By OLIVIA BRIDGES
I was born into a family of meat eaters and as a vegetarian of three years I have heard a whole array of insults directed at my lifestyle. It is also common for my family to taunt me when Bambi joins our holiday meals. Even though there are people who applaud my lifestyle, there are others who, like my family, do not understand the purpose behind it.
Since attending the University of Mary Washington, I have had more negative encounters than what I would have expected. People frequently label vegetarianism as pointless. They say, “You’re not saving any animals,” which I know is true. I am not saving any animals, but I am certainly not supporting the ruthless slaughter of them either.
We live in a society where eating living creatures in not necessary. There are other sources of protein such as beans, Greek yogurt, nuts – the list goes on. I am allergic to nuts, but even so, I still manage to be a vegetarian.
Last year, I wrote a paper about how animals are treated in slaughter houses. I could barely get through it without crying. The way the animals – living creatures, were being treated was unthinkable. I am glad that I have nothing to do with that process.
The animals I discussed in my paper were treated horribly. They were trapped inside for the whole duration of their lives and would only get to see sunlight the day they were going to be killed and turned into a hamburger, hot dog or whatever. They deserve better than for their funeral to be held in someone’s stomach.
To me, meat is not just meat. It is flesh and muscles. We human beings have skin and muscles and I cannot eat meat without feeling like I am eating a person. There is only a small genetic difference between humans and animals, making it feel like border-line cannibalism.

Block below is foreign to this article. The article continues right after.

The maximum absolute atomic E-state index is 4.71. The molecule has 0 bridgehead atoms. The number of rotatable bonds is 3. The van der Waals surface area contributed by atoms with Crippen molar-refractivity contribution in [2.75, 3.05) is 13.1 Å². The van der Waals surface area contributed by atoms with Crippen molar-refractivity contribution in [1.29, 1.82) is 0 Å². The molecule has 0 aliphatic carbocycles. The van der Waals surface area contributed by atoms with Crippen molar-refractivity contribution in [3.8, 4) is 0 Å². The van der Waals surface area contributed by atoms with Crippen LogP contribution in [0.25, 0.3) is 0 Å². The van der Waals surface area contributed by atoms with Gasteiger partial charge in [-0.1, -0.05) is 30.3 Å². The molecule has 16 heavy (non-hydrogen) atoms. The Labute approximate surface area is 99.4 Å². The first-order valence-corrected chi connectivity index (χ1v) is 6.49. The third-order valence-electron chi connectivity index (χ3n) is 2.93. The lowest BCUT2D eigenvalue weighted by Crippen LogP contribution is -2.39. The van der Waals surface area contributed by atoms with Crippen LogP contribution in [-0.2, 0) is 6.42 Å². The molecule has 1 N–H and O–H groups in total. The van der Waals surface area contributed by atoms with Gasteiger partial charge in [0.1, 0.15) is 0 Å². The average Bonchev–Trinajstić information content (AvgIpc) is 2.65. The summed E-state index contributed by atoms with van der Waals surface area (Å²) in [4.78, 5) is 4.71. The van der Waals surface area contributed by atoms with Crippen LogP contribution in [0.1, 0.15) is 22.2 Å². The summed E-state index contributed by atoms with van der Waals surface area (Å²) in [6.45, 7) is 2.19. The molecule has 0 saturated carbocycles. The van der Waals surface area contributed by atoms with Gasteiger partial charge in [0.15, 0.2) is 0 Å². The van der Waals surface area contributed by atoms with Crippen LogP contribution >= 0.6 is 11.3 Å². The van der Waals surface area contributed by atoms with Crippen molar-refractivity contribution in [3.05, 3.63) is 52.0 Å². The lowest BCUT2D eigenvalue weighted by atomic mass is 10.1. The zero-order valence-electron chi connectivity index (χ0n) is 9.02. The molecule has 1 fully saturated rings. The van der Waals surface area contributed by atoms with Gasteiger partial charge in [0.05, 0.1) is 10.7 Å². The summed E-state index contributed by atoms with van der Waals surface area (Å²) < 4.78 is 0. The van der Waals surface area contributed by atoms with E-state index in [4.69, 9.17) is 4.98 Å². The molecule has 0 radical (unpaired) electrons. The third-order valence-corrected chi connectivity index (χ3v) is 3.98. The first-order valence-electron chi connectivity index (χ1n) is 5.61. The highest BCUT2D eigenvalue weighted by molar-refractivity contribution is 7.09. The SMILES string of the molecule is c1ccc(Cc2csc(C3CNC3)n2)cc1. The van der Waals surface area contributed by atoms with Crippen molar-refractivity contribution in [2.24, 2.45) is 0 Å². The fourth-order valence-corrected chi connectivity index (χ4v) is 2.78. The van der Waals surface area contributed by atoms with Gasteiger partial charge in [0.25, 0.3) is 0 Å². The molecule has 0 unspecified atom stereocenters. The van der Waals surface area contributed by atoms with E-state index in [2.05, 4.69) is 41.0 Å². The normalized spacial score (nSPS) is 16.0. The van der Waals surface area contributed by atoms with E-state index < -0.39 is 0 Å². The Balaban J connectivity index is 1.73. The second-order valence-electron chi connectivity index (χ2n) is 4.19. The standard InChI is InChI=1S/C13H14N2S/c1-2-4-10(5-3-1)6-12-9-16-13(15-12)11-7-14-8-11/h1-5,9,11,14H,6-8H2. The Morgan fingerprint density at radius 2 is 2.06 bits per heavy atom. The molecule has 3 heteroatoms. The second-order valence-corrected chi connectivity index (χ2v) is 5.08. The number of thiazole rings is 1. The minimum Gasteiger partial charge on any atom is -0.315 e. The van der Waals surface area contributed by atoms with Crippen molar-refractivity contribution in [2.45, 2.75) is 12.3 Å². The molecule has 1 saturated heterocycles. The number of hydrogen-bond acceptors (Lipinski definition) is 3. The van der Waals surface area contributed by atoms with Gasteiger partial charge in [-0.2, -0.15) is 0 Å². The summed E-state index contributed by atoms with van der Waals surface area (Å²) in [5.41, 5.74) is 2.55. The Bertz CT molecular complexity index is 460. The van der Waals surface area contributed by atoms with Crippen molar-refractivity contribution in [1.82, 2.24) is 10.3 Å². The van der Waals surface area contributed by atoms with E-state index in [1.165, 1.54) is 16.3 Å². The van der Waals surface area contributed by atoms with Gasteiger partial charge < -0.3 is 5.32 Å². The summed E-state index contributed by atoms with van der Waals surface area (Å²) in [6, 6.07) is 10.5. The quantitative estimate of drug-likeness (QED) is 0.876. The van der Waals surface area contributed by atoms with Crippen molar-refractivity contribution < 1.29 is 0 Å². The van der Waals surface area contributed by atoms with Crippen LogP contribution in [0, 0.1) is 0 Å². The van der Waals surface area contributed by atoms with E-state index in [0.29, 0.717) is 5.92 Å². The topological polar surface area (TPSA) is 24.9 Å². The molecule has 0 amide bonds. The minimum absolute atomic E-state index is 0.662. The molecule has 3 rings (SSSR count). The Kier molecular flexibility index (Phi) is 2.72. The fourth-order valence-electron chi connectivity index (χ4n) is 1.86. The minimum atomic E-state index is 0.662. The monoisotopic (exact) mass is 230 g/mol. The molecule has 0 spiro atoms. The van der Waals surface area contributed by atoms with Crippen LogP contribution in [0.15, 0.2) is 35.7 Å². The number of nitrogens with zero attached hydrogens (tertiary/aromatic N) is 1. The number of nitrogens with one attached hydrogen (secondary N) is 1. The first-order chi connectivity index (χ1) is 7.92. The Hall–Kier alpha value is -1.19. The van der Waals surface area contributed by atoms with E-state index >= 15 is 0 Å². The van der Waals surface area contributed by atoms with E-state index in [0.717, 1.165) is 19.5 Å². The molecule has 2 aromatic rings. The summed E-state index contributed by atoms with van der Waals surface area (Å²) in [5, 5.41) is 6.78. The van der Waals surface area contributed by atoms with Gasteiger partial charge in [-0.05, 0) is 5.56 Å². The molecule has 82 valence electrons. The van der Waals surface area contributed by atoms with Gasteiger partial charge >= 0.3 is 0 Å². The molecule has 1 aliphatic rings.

I am not trying to convince anyone to be a vegetarian. It is a huge lifestyle change, but if people are going to eat animals, they should be, at the very least, organic and free range. Animals deserve to live happy lives and see sunlight on the day they are born, not the day they die. They are no different than us. Animals have thoughts, feelings and a sense of family; however, because they cannot communicate with us, they are turned into a meal deal.
There are parts of the world where people eat cats and dogs on a regular basis. Yet, we keep them as pets. How is eating a cow or pig any different than eating a cat or dog? It is not. Cats and dogs are no different than cows and pigs – they are just smaller. In fact, pigs are gaining popularity as household pets more, but people still eat them.
To me, if it has a heartbeat, it should not be food. That why I am a vegetarian. I realize I am not making a direct difference, but I see the cute, little innocent faces behind the meat and I stand by my decision. Animals deserve better and I just wish there was something more that I could do.